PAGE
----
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This Smoking Gun Got a Scoop and Killed a Show

A chance remark about 'Who Wants to Marry a Multi-Millionaire' led to a case of the wedding-bell blues for Fox and an explosion of publicity for the investigative Web site.


Suddenly, everybody loves the Smoking Gun. Well, maybe everybody except Rick Rockwell and Rupert Murdoch.

An Internet site devoted to providing primary source documents from high-profile news stories, the Smoking Gun ( was the first news organization to reveal the checkered dating history of Rockwell, the groom on "Who Wants to Marry a Multi-Millionaire?"

The Smoking Gun's founders, William Bastone and Daniel Green, not only posted copies of a restraining order obtained by one of Rockwell's former girlfriends, but they also obtained the TV couple's marriage license, proving the marriage was real.

They also highlighted how Rockwell used different but similar birth dates on the two documents--which Bastone said gave them pause, until they were able to ascertain it was the same Rick Rockwell on both documents.

Since it was founded in April 1997, the Smoking Gun has had its share of provocative stories, from obtaining the true age of New York Yankee pitcher Orlando "El Duque" Hernandez (he was four years older than he claimed) to publishing the confidentiality agreement Tom Cruise and Nicole Kidman require of their hired help (inadvertent leaks to the press are fined at half the rate of deliberate ones).

But the "Millionaire" scoop, as it is billed on the New York-based site, has generated new traffic highs on the Smoking Gun, with a million page views Feb. 21 and 22. Typically, the site has 1.7 million page views in an entire month.


Not bad for a paper-centric Web site whose journalist founders never bothered to figure out who their target market is. And not bad for a story that started with a buddy's brainstorm after a basketball game.

Jonathan Bowles, research director at the Center for the Urban Future, was eating dinner with Green last month when talk turned to the "Who Wants to Marry" phenomenon, which then appeared to be the next big thing in television programming.

Bowles recalls: "I said, 'It's crazy that no one's written a whole lot about this guy Rick Rockwell, and everyone's enamored of this program, and there's no information. You never know what you'll be able to find; he might have a criminal record or a checkered past.' "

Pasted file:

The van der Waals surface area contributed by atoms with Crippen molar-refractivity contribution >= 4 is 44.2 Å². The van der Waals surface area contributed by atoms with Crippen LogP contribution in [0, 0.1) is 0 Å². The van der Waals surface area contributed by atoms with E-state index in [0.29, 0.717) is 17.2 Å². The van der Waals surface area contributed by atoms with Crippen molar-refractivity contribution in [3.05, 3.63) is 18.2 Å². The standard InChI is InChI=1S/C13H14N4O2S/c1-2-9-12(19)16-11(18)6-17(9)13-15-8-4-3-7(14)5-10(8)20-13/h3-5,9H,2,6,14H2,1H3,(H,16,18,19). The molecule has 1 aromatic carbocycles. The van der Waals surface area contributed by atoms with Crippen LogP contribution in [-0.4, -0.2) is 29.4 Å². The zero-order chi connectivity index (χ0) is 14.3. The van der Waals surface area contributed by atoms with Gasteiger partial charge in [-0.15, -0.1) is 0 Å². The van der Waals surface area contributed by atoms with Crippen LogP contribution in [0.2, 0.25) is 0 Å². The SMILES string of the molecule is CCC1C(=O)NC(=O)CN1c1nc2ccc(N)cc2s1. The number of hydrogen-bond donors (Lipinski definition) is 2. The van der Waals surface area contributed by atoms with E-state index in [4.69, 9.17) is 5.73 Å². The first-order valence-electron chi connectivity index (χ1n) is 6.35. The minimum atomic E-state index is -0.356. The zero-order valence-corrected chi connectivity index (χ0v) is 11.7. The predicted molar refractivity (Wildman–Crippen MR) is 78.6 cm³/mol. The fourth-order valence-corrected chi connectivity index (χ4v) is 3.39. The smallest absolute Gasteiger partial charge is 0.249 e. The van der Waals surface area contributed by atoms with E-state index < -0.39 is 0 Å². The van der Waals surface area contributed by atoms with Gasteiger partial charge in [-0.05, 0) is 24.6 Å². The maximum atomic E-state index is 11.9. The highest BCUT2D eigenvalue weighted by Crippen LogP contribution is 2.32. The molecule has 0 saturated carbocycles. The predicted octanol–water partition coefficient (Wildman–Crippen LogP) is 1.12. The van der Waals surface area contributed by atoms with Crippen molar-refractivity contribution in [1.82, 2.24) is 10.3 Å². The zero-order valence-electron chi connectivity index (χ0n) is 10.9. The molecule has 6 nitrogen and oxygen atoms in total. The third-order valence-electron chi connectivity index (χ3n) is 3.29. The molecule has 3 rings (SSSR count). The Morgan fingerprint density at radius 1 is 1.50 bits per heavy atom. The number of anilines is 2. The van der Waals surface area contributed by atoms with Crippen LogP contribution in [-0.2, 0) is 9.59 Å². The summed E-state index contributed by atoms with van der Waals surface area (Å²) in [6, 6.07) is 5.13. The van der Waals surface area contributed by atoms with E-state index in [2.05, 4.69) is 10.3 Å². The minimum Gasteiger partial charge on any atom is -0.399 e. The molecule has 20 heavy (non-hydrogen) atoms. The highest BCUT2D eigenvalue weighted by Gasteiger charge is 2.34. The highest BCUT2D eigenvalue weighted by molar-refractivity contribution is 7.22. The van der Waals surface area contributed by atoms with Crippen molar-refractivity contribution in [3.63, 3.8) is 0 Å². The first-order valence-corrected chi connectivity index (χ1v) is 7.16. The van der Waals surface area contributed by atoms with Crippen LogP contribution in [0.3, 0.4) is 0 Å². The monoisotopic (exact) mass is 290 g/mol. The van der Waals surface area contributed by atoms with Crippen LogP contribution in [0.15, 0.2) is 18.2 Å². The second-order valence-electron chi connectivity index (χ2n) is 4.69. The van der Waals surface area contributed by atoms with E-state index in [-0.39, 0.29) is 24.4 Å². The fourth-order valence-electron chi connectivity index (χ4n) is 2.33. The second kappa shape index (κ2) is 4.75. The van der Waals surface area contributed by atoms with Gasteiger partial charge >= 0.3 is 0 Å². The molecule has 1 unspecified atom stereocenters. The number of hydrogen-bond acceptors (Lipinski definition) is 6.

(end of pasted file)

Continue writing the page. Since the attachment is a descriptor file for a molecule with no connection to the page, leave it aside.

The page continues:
That was the last Bowles was to think about Rockwell for several days, but Green took his idea and ran with it. The next day, even as the program made the news, Green was digging into Rockwell's past.


But unlike other reporters, who checked records in Rockwell's hometown of San Diego, Green decided to look in the Los Angeles area as well, figuring that Rockwell's scant movie resume meant he had logged some time in the area. (Green told Time magazine that his site's L.A. correspondent "is a 25-year-old guy who's got a car, petty cash and directions to Superior Court.")

Green, a freelance writer, and Bastone, an investigative reporter for the Village Voice, worked furiously for almost two days, posting the documents Feb. 19. They then decided to try to drum up a little publicity for their enterprise. Bastone called a friend at the New York Daily News, Green called another friend at the New York Post, and they e-mailed Jim Romenesko, whose MediaNews site is a favorite with, well, the media.

The Post picked up the item, and from then on, news organizations throughout the country--and the world, in some cases--credited the Smoking Gun with knocking the wheels off what was shaping up to be Fox Television's runaway hit.


Although the production company behind "Who Wants to Marry" claimed it had done a background check on Rockwell, using a private detective, Bastone is skeptical. "I'm thinking if I'm [Fox owner] Rupert Murdoch, I'm looking into a refund."

After the Smoking Gun's research came to light, Fox decided to back away from the "Who Wants to Marry" concept. It even canceled a scheduled rebroadcast of the original show.

Which leads the Smoking Gun, for once, to ask other journalists for a piece of information.

"We've been waiting for someone to write about what the financial impact is," Bastone says. "We want someone to tell us that our site cost Rupert Murdoch X millions of dollars."

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